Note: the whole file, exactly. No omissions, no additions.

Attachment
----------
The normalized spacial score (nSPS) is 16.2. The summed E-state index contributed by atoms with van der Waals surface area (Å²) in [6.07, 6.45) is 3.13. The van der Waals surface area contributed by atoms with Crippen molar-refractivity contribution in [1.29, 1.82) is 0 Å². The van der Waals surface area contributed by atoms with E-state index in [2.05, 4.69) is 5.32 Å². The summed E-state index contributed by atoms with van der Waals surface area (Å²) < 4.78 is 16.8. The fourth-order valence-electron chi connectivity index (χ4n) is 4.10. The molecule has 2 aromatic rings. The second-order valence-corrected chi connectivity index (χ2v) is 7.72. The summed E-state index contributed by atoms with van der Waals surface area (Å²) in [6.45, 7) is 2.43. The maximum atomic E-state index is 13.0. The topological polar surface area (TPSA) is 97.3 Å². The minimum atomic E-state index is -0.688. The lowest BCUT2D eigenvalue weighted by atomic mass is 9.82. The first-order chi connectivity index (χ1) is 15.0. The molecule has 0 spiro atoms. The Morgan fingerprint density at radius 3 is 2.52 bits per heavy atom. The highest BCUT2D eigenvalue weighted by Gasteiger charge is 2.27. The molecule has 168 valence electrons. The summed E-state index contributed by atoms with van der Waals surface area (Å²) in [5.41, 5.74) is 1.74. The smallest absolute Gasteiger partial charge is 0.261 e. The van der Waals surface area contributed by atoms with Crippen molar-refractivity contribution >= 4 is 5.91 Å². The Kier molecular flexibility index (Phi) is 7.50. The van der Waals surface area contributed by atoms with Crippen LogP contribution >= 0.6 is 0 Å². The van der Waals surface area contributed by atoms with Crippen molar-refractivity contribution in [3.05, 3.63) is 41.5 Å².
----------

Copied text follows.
The normalized spacial score (nSPS) is 16.2. The summed E-state index contributed by atoms with van der Waals surface area (Å²) in [6.07, 6.45) is 3.13. The van der Waals surface area contributed by atoms with Crippen molar-refractivity contribution in [1.29, 1.82) is 0 Å². The van der Waals surface area contributed by atoms with E-state index in [2.05, 4.69) is 5.32 Å². The summed E-state index contributed by atoms with van der Waals surface area (Å²) < 4.78 is 16.8. The fourth-order valence-electron chi connectivity index (χ4n) is 4.10. The molecule has 2 aromatic rings. The second-order valence-corrected chi connectivity index (χ2v) is 7.72. The summed E-state index contributed by atoms with van der Waals surface area (Å²) in [6.45, 7) is 2.43. The maximum atomic E-state index is 13.0. The topological polar surface area (TPSA) is 97.3 Å². The minimum atomic E-state index is -0.688. The lowest BCUT2D eigenvalue weighted by atomic mass is 9.82. The first-order chi connectivity index (χ1) is 15.0. The molecule has 0 spiro atoms. The Morgan fingerprint density at radius 3 is 2.52 bits per heavy atom. The highest BCUT2D eigenvalue weighted by Gasteiger charge is 2.27. The molecule has 168 valence electrons. The summed E-state index contributed by atoms with van der Waals surface area (Å²) in [5.41, 5.74) is 1.74. The smallest absolute Gasteiger partial charge is 0.261 e. The van der Waals surface area contributed by atoms with Crippen molar-refractivity contribution >= 4 is 5.91 Å². The Kier molecular flexibility index (Phi) is 7.50. The van der Waals surface area contributed by atoms with Crippen LogP contribution >= 0.6 is 0 Å². The van der Waals surface area contributed by atoms with Crippen molar-refractivity contribution in [3.05, 3.63) is 41.5 Å².